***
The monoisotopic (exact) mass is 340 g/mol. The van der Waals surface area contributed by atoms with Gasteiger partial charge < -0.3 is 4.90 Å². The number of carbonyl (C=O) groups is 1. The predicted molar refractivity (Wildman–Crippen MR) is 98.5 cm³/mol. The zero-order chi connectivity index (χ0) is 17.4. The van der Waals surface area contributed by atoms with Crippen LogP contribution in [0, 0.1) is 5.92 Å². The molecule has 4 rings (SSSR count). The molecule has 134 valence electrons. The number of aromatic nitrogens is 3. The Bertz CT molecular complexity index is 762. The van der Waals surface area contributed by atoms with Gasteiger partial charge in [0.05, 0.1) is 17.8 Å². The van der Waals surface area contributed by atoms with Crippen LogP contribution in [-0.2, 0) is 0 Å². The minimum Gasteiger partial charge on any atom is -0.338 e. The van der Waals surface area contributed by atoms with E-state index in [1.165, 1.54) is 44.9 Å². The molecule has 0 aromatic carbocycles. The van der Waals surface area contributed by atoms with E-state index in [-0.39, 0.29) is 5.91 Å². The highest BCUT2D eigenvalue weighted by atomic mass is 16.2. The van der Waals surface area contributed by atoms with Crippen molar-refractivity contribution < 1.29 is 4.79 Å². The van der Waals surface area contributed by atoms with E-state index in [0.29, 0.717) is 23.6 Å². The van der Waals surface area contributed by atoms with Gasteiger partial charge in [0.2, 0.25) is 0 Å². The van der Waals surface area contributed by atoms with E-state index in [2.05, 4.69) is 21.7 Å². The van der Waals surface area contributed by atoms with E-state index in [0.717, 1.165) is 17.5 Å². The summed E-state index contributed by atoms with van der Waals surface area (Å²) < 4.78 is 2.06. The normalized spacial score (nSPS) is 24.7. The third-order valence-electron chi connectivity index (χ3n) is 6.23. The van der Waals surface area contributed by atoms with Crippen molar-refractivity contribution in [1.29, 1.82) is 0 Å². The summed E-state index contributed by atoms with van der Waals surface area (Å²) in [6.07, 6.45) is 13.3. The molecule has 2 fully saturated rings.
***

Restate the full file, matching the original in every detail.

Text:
The monoisotopic (exact) mass is 340 g/mol. The van der Waals surface area contributed by atoms with Gasteiger partial charge < -0.3 is 4.90 Å². The number of carbonyl (C=O) groups is 1. The predicted molar refractivity (Wildman–Crippen MR) is 98.5 cm³/mol. The zero-order chi connectivity index (χ0) is 17.4. The van der Waals surface area contributed by atoms with Crippen LogP contribution in [0, 0.1) is 5.92 Å². The molecule has 4 rings (SSSR count). The molecule has 134 valence electrons. The number of aromatic nitrogens is 3. The Bertz CT molecular complexity index is 762. The van der Waals surface area contributed by atoms with Gasteiger partial charge in [0.05, 0.1) is 17.8 Å². The van der Waals surface area contributed by atoms with Crippen LogP contribution in [-0.2, 0) is 0 Å². The minimum Gasteiger partial charge on any atom is -0.338 e. The van der Waals surface area contributed by atoms with E-state index in [1.165, 1.54) is 44.9 Å². The molecule has 0 aromatic carbocycles. The van der Waals surface area contributed by atoms with E-state index in [-0.39, 0.29) is 5.91 Å². The highest BCUT2D eigenvalue weighted by atomic mass is 16.2. The van der Waals surface area contributed by atoms with Crippen molar-refractivity contribution < 1.29 is 4.79 Å². The van der Waals surface area contributed by atoms with E-state index in [0.29, 0.717) is 23.6 Å². The van der Waals surface area contributed by atoms with Gasteiger partial charge in [0.2, 0.25) is 0 Å². The van der Waals surface area contributed by atoms with E-state index in [2.05, 4.69) is 21.7 Å². The van der Waals surface area contributed by atoms with E-state index in [0.717, 1.165) is 17.5 Å². The summed E-state index contributed by atoms with van der Waals surface area (Å²) < 4.78 is 2.06. The normalized spacial score (nSPS) is 24.7. The third-order valence-electron chi connectivity index (χ3n) is 6.23. The van der Waals surface area contributed by atoms with Crippen molar-refractivity contribution in [1.29, 1.82) is 0 Å². The summed E-state index contributed by atoms with van der Waals surface area (Å²) in [6.07, 6.45) is 13.3. The molecule has 2 fully saturated rings.